This one's tricky.. espeically if no one's paying attention


#1

There’s a hit-n-run play on, so the runner on first takes off like a shot as soon as the pitcher starts to deliver.

At the crack of the bat, the SS fields the ball clean - the batter runner starts to give up on making it to first … but, the SS throws the ball to second but never really has a chance to gun down R1.

The second baseman, seeing the batter runner stalled, makes a wild throw to first - but it rockets over the first baseman’s head and goes into dead territory … before the batter runner can touch first base.

Place R1 and the batter runner - per Official Baseball Rules. (MLB)

Coach B.


#2

I’d put R1 scores and BR on 2nd.


#3

This is the same for MLB and high school. Pustulio is correct. R1 gets home and BR gets 2nd.

7.05 Each runner including the batter-runner may, without liability to be put out, advance—

(g) Two bases when, with no spectators on the playing field, a thrown ball goes into the stands, or into a bench (whether or not the ball rebounds into the field), or over or under or through a field fence, or on a slanting part of the screen above the backstop, or remains in the meshes of a wire screen protecting spectators. The ball is dead. When such wild throw is the first play by an infielder, the umpire, in awarding such bases, shall be governed by the position of the runners at the time the ball was pitched; in all other cases the umpire shall be governed by the position of the runners at the time the wild throw was made;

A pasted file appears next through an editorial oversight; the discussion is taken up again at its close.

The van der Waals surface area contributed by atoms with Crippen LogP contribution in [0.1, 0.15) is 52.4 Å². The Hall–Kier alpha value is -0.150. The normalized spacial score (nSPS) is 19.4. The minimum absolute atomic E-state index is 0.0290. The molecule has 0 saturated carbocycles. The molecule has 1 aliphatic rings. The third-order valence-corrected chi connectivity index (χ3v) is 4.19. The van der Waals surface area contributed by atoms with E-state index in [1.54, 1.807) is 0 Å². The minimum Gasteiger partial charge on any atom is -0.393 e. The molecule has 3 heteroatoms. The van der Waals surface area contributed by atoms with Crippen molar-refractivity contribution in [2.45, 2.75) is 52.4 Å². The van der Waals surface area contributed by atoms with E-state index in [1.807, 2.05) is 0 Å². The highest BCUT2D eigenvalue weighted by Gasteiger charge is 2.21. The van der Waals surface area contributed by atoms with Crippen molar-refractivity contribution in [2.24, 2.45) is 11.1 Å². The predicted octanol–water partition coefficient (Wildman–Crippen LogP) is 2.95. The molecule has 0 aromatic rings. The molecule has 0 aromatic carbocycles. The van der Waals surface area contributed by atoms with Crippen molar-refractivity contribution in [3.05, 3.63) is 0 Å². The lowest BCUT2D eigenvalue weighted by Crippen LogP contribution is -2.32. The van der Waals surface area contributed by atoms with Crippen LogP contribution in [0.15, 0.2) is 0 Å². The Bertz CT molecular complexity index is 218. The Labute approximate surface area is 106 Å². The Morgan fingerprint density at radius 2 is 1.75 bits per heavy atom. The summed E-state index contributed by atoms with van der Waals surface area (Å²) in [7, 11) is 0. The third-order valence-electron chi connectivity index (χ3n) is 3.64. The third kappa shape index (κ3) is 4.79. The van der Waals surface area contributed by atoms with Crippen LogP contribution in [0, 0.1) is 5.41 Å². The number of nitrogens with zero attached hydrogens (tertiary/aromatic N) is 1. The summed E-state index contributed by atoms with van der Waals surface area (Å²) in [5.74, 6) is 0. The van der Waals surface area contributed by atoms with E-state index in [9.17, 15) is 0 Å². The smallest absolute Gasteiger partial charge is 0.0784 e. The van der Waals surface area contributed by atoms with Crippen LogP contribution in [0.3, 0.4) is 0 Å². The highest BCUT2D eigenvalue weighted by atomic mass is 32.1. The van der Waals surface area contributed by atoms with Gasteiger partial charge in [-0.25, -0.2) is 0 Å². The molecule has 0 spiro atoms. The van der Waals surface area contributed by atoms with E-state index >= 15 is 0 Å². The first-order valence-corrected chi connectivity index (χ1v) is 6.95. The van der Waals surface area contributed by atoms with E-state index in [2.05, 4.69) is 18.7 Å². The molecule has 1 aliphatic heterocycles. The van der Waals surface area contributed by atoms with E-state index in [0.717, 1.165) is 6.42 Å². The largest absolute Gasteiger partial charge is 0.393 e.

Runners are always awarded two bases on an overthrow from a fielder (one from the pitcher). The question is two bases from where? It is from the time of the pitch when it is the first play by an infielder and it is from the time of the throw otherwise. Since this was the second play by an infielder, it is two bases from the time of the throw. R1 was on second, so he gets home and the BR was not yet to first, so he gets second.


#4

… the SS before the batter runner can touch first base.

Check out … 7.05 APPROVE RULING … see if things look a little different?

…The term “when the wild throw was made” means when the throw actually left the player’s hand and not when the thrown ball hit the ground, passes a receiving fielder or goes out of play into the stands.
The position of the batter-runner at the time the wild throw left the thrower’s hand is the key in deciding the award of bases. The decision as to whether the batter-runner has reached first base before the throw is a judgment call.

Coach B.


#5

Well, let’s see now … you’re the fielding team … both you and the other club have slug it out for … oh… twelve innings, and the score is all tied up.
It’s the play of the inning with two outs.

Would you walk off the field - calling the game a loss, after watching R1 walk himself all the way to home plate on the assumption of some rule in baseball about awarding two bases? Or, would you challenge R1’s travel to home plate with an appeal?

Coach B.


#6

Coach Baker,

I am pretty sure that the note you quoted is pertaining only to the first play by an infielder. It is clarifying the fact that when the throw is the first by an infielder, awards are made from the time of the pitch, not the time of the throw UNLESS all runners (including the batter-runner) have already advanced at least one base at the time of the throw. If all runners have already advanced one base, then the awards are from the time of the throw, rather than the time of the pitch. But all of this refers only to the first play by an infielder.

In your situation, since the play was not the first, bases are awarded from the time of the throw. I would have to accept the 12th inning defeat based on the rules. It would be hard to swallow, though. :cry: